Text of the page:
The last few years have seen continued critical acclaim for Bruce Soord. The last couple of Pineapple Thief albums were largely well received by fans and critics alike, and his Wisdom of Crowds side project with Jonas Renkse cemented his popularity.
The Covid pandemic put an end to live performances, but Soord kept himself busy by performing acoustic sets from home during lockdown. Fans will finally get the opportunity to own all of these recordings in April when KScope Records issues The Pineapple Thief’s ‘The Soord Sessions, Vol 1-4’. Full details on the new box set can be found below.
For most people, British progressive rock band Curved Air are known for two things: being the first band to ever issue a picture disc and for the having the legendary Stewart Copeland having occupy their drum stool in the mid 70s. Considering that vocalist Sonja Kristina had previously been an important part of the London theatre scene in the late sixties – appearing in Hair – and Curved Air actually scored a UK top five hit single in 1971, you’d expect them to be more widely celebrated. Perhaps the reason they aren’t is due to lots of their classically- and jazz-derived music being very hard going. Their earlier work often values complexity over obvious hooks – something that makes the funky ‘Back Street Luv’ single seem like something of an anomaly – and the way they switch between different moods from track to track can, at first, be disorienting. They are very much a band that requires a lot of time and patience before most of the listening rewards become obvious.
As co-leader of Dinosaur Jr and a reluctant figurehead for the slacker movement, Joseph Donald Mascis, Jr. became a hero to a generation. In the early mid-90s his band became favourites of MTV’s 120 Minutes, were fixtures on the festival circuit and were even booked for a live in-studio performance for the BBC arts review, The Late Show. During the first part of their career, Dinosaur Jr were a vital part of the alternative music scene; in their reconvened state and with great albums like ‘I Bet On Sky’ (2012), they continued to provide a huge influence over many bands where the distortion pedal reigns.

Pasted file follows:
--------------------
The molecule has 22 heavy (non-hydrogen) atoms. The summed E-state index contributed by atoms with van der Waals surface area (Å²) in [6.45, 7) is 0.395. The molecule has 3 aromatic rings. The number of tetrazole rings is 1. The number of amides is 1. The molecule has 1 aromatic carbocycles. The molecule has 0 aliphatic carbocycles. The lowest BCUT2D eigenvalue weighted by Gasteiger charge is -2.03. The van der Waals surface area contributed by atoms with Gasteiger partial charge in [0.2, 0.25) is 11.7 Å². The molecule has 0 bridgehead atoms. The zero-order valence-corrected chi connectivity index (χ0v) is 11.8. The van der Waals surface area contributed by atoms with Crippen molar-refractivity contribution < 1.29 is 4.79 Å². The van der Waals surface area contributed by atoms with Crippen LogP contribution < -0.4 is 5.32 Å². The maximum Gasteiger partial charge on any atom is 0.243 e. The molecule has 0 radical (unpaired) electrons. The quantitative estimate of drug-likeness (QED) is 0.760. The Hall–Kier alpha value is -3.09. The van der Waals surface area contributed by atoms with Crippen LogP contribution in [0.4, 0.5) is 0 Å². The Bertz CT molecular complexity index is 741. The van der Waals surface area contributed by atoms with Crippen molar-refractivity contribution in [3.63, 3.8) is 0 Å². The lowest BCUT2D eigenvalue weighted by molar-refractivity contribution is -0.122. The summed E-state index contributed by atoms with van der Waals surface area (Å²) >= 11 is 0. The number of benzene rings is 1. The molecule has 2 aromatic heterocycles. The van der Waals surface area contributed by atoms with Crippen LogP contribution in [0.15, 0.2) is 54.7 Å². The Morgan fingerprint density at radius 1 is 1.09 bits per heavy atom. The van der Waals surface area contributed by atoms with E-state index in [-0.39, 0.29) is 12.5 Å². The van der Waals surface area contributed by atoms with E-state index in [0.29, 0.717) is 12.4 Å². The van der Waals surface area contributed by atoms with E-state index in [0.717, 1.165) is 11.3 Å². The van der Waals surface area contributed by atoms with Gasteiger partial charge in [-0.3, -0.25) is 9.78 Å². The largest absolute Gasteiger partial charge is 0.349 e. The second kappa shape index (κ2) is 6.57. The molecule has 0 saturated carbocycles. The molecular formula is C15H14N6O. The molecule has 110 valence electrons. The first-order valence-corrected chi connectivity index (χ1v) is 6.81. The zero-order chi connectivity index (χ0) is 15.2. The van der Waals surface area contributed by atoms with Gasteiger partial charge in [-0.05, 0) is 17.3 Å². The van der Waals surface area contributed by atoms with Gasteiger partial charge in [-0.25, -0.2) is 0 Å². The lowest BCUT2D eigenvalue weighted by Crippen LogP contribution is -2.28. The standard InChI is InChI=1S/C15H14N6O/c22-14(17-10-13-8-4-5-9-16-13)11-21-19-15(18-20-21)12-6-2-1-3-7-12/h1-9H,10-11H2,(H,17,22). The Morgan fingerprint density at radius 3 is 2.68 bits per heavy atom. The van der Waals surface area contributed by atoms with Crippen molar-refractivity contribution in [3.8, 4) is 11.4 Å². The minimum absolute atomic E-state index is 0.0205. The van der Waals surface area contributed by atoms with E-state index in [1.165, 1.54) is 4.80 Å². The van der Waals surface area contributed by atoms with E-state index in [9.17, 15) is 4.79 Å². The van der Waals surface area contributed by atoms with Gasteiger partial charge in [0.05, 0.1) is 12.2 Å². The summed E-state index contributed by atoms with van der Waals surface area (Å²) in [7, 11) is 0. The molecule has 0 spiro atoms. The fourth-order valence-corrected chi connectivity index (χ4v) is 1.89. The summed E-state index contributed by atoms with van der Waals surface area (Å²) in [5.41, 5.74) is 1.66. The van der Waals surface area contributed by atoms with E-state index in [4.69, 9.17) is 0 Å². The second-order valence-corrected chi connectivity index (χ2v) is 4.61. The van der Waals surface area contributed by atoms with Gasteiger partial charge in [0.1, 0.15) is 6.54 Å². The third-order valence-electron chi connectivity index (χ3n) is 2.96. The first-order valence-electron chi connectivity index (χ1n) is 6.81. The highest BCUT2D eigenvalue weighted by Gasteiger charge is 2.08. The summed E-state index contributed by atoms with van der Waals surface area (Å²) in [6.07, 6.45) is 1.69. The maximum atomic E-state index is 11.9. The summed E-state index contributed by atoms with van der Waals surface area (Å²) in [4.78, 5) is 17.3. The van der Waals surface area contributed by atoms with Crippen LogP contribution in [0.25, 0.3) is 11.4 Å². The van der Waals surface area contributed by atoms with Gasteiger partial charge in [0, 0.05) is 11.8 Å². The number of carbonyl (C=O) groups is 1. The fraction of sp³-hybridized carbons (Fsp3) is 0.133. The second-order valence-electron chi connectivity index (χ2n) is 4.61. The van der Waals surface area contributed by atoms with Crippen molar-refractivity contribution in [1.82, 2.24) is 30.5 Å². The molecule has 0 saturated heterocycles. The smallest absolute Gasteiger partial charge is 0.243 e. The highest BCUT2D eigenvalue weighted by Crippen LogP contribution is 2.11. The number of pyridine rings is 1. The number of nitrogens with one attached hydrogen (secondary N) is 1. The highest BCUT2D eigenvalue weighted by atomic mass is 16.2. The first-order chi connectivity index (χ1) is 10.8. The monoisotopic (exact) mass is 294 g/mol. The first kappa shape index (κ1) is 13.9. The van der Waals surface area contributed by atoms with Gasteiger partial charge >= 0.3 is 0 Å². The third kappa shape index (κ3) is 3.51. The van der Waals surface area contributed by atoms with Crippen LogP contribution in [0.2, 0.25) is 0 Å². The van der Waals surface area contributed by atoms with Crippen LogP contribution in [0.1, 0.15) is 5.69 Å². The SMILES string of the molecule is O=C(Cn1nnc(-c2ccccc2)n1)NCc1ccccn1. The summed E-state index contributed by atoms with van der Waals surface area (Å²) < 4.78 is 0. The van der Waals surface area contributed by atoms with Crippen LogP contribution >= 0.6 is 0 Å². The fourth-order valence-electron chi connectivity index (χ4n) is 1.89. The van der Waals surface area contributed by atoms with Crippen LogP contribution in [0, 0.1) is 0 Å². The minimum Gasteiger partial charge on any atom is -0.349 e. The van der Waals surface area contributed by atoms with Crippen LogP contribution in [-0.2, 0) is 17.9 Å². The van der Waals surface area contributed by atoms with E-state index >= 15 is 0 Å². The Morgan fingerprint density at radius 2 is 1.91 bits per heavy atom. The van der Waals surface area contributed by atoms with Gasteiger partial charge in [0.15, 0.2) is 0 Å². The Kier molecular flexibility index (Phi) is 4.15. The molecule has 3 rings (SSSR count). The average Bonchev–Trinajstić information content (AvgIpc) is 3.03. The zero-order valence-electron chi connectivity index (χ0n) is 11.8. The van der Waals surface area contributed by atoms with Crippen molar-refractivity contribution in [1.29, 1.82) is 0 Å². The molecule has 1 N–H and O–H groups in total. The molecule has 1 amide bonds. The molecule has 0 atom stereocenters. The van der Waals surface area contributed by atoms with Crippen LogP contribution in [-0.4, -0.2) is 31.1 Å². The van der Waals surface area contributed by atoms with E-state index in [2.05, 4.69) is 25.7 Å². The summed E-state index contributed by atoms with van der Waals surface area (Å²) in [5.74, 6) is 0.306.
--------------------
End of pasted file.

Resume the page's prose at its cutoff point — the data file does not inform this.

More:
Given how much love has been lavished upon Dinosaur Jr over the decades, it’s strange how J’s solo catalogue has barely been afforded such high praise. Far fewer people have taken time to appreciate his ‘Songs For Amma’, his albums with The Fog or the one man acoustic works that have previously circulated. His extra curricular output has been met with such an indifference (by comparison) that even his classic ‘Martin + Me’ live recording failed to get a full UK release back in 1996.
For a band that only existed for a short time and released just three studio albums during their original life span, the impact The Stooges had on the world of music was massive. Inspirational to a world of garage rock and punk bands that formed in their wake, their importance couldn’t be understated. Following their demise in 1974 and frontman Iggy Pop’s success with ‘The Idiot’ in 1977, the market was subsequently flooded with bootleg quality recordings of Stooges live shows, many of which somehow reached “official release status” on CD by the 90s. Most of those discs – with the exception of the widely circulated ‘Metallic K.O.’ 2CD set – subsequently became hard to find and began to change hands for ungodly sums of money on the second hand market.
Black Sabbath’s first two albums celebrated their 50th anniversaries this year. Half a century of anything at all is an important milestone, but for these albums – genre defining classics, both – their fifty years seemed more important than most. Barely a week goes by when, as metal fans, we don’t hear something from a new doom or stoner band that owes almost everything to the foundations built by the band back in 1970.